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L to R: Jake Hendy, Shakeh Hendy, Susan Smith, Jeremy Blakeney, Kim Blakeney, Dan Ottesen, Josh Webber, Nathan Connor Sam Burdick, Keisha Burdick, Cord Nichols, Lisa Elbaum, Maarit Friman, Omar Taveras, Jack Inbar


It is without reservation that I can state unequivocally that I believe I have been taught the ultimate lessons in

humility on the 2012 Titan Alarm Peruvian journey even prior to the start of the charitable work on the orphanage for underprivileged children. The four day hike to Machu Picchu has been far more of a journey of the soul than a journey of the body. While this hike stretched my outer physical limits, this paled in comparison to the depths it caused me to reach inside myself and to expand beyond my comfort zone. It has been my honor to get to know 12 men who acted as our porters who have literally transfixed my heart and taught me lessons I hope to never forget. God truly does work in mysterious ways for which I am extraordinarily grateful. My team and I worked harder than we ever dreamed possible to surmount the incredible challenges of this hike. We climbed despite the foreboding altitude and enormous distance. We carried nothing in our arms and had only the weight of our bodies to manage. Yet, the porters climbed the same rigorous terrain carrying over sixty pounds each of luggage. The porters were all men who were easily in their 50’s. I was mesmerized by their physical and emotional strength as they kept up with us and climbed without complaint. When I was struggling and felt I could not take another step, I would look over at these men walking tirelessly carrying heavy loads. I was awed by them. I thought about how utterly exhausted I was and I had nothing to carry. I could not imagine how they could possibly continue at their age with such massive loads on their backs.

“When I was struggling and felt I could not take another step, I would look over at these men walking tirelessly carrying heavy loads.

I WAS AWED BY THEM.” ///////////////////////////////////////////////////////////

In addition to carrying such enormous loads on their backs, the porters worked with a speed, energy and intensity that literally astounded me. The porters got up in the morning at least an hour before we did and fetched hot water for us to wash with and had our breakfast ready for us to eat when we got up. When we had finished our hike for the day and felt we could not take another step, it was our tireless porters who set up our tents. Ironically, we always left approximately ninety minutes ahead of the porters because they stayed behind to take down the tents and pack them up for us. Yet, somehow they always arrived ahead of us in time to set up the tents and prepare our meals. It defies my imagination how they found the stamina to accomplish this at every stage of the hike without exception.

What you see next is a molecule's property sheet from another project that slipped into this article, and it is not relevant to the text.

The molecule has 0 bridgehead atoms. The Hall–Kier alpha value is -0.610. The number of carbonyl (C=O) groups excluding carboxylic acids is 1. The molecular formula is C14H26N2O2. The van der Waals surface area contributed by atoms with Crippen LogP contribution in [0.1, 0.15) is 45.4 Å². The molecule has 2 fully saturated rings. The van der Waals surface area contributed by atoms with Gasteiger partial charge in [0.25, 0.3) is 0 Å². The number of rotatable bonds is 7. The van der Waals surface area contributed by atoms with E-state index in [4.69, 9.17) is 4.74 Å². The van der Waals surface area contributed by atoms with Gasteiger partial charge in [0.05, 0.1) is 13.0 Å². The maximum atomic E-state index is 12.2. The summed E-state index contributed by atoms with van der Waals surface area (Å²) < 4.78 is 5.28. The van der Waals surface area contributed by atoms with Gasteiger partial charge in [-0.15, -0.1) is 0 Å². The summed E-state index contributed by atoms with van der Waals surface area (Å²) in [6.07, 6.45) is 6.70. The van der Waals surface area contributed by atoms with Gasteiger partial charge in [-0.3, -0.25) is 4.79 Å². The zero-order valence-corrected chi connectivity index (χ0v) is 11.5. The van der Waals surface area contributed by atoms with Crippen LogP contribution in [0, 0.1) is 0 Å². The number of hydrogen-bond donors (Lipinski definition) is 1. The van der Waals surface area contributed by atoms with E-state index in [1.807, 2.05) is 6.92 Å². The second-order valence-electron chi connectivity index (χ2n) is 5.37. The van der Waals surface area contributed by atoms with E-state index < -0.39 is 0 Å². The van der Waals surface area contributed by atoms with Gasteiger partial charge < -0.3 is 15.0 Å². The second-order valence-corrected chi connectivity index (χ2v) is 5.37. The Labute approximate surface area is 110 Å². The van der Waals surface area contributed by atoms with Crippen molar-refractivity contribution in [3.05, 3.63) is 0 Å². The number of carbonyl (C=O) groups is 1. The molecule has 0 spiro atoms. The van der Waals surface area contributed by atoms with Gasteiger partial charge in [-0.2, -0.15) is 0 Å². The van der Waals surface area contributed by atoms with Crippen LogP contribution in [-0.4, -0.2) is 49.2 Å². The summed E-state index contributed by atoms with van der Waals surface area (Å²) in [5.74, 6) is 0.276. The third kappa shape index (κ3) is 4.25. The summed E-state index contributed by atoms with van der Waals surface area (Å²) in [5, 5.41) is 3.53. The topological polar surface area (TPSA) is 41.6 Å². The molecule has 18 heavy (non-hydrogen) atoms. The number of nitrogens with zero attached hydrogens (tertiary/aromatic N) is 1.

“I then remembered that they were each earning the equivalent of $35.00

I then remembered that they were each earning the equivalent of $35.00 for this colossal effort and it nearly brought me to my knees with a mixture of gratitude for my own blessings, admiration for their hard work and sadness for their misfortune. When we finally reached //////////////////////////////////////////////////////////////// our destination, I felt completely inspired to have them join our team for a celebratory meal at a restaurant. The men politely declined our invitation at first and then when they reluctantly accepted at our urging, they told us that they had never eaten at a restaurant before. It was at this moment that I understood the true meaning of what it meant when people spoke of and sang about a hard and honest day’s work. I also truly grasped the meaning of how unbelievably extraordinary my own life was. Restaurants are a regular part of my existence and these amazing and inspirational men had never experienced this pleasure before. The disparity between the life I lived and the way these men lived was enormous. As we checked into our hotels, I noticed that our porters were standing outside the restauraunt and I asked the men where they would be staying. They told me they would get some sleep on the floor of a restaurant. I was once again beyond shocked and insisted that they be our guests and treated them to a night at the hotel.


We are told almost daily how fortunate we are and that we should count our blessings. This concept is certainly admirable in ideology. However, a picture is truly worth a thousand words and far more meaningful. When you see a man with your own eyes carry 65lb-75lb and seventy pounds on his back climbing up a mountain in high altitude day after day to earn a meager wage and then sleeping on the floor of a restaurant, you have a genuine picture that describes how unbelievably lucky we truly are. I cannot imagine a more humbling experience than seeing men older than myself carrying these heavy bags and climbing these difficult trails. It is astounding to me that this is how they earn their living and survive with minimal rewards. It is my greatest hope that my team and I were able to make these 12 men feel special, appreciated, valued and important the night they were our guides. I know that they made an indelible impression on us. It is my aspiration to keep the image of these men forever alive as a reminder and lesson in humility whenever we are feeling less than fully grateful for the amazing bounty which has been bestowed upon us. While our own lives will certainly have its frustrations and disappointments, I doubt that anything in our lives can compare with the lives of these 12 porters. I am truly humbled and grateful to have had the honor of meeting them.

Ultimate Lessons In Humility  

Jack Inbar of Stryke Alarm gives his thoughts on the journey to Peru (click the image or link below to view this article):

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